A central Alberta entrepreneur lures urban residents into the country by operating her business in the Little Red Barn
RED DEER— After some deliberation, Jamie Aitchison gave up her long-time secure office job in 2017.
“I always had a dream to mix my two favourite things, retail and food,” says the owner of the Little Red Barn, a cafe and gift store located on her acreage a few minutes drive from Red Deer.
“It’s so rewarding to me — to cook something and have people love it.”
Aitchison also has an artsy side. Before her leap to full-time entrepreneurship, she sold her own handmade crafts from her husband’s little red fishing shack.
“It kind of looks like a barn,” she says.
As sales increased, Aitchison expanded into a detached garage and later looked around for new spaces to expand into.
Eventually, her vision for the Little Red Barn became established.
Her son-in-law built the 1,008 sq. foot gambrel-roofed structure in July 2018 and the Little Red Barn opened for business in October that year.
“Our soup is fresh every day,” says Aitchison. “And our cookies, muffins, pies, squares and sandwiches are made from scratch. We bring in very little.”
On display throughout the Little Red Barn is a variety of giftware including artwork, clothing, foods, jewelry, pottery, and woodworking. Much of it is locally made.
The store also has seasonal items, such as handmade Christmas stockings and ornaments.
“I support a lot of local artists, whether I buy it outright or it’s on commission.”
Aitchison orders certain giftware she can’t find locally, but the COVID-19 pandemic has cased supply issues.
The vibe in the Little Red Barn is homey and relaxing.
“That’s the atmosphere I wanted to create,” she says. “I know my customers by name and talk to them every time they come in.”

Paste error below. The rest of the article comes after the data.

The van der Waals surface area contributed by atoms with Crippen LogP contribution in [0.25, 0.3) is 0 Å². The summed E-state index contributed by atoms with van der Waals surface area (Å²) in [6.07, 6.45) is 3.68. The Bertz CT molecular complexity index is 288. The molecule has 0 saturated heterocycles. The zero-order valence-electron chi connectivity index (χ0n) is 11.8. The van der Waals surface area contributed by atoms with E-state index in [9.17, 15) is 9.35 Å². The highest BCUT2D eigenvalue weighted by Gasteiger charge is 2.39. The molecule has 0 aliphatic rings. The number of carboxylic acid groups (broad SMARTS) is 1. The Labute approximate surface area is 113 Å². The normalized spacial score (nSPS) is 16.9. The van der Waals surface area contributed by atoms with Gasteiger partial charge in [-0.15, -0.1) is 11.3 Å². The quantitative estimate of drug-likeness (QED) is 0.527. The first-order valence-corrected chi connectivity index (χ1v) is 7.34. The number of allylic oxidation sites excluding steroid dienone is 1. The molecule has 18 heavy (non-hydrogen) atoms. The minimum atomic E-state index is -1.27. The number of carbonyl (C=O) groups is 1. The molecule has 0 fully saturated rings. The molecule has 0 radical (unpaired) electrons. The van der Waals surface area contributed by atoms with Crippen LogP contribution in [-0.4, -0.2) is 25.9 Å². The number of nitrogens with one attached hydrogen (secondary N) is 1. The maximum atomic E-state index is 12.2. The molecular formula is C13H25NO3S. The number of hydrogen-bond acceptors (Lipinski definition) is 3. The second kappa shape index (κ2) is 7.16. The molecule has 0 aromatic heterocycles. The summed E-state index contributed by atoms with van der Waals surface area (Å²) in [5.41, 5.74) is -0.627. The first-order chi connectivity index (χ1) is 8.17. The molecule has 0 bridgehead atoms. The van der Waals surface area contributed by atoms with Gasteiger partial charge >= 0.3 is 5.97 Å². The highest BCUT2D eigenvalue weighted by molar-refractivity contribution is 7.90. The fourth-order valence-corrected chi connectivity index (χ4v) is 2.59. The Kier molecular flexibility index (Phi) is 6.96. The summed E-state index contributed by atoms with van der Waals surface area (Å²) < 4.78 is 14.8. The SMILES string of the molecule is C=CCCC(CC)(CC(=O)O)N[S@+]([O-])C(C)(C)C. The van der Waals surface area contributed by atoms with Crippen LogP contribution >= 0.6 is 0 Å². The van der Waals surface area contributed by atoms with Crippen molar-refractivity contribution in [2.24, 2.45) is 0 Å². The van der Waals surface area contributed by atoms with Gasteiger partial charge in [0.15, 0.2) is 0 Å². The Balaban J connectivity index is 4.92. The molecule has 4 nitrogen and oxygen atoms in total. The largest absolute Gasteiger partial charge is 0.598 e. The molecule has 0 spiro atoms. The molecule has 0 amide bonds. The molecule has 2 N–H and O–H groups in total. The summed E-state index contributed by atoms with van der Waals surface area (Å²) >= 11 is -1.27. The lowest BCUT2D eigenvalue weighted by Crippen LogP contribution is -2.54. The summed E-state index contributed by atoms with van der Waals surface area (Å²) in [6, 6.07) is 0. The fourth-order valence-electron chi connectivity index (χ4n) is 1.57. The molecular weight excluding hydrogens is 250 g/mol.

Aitchison has a staff of four: two full time and two part time.
With a 960 sq. foot addition underway, she may hire another employee, depending on how things go with the pandemic.
“We definitely felt the impact back in March when everything shut down till June. We closed to the public, changed gears. I started making freezer meals.”
“People were able to order and pay online. We did curbside pickup,” she says. “That took off.”
“Even now,” she says. “We always have four of five options, plus our soups.”
Aitchison said food costs often can kill a restaurant, so she was pleased to find an alternative market. The Little Red Barn provides catering to group events such as paint and craft nights.
Aitchison says she sometimes struggles with time management.
“Work/life balance is a challenge,” she says. “But it’s getting better. I have better staff. I’m learning more to delegate.”
Despite the pandemic, the Little Red Barn has seen a continuous increase in business.
“It’s really our customers that have made us busier. If you serve good food, people will come and they’ll tell their friends,” she says. “The regulars bring their out of town visitors and make a destination of it.”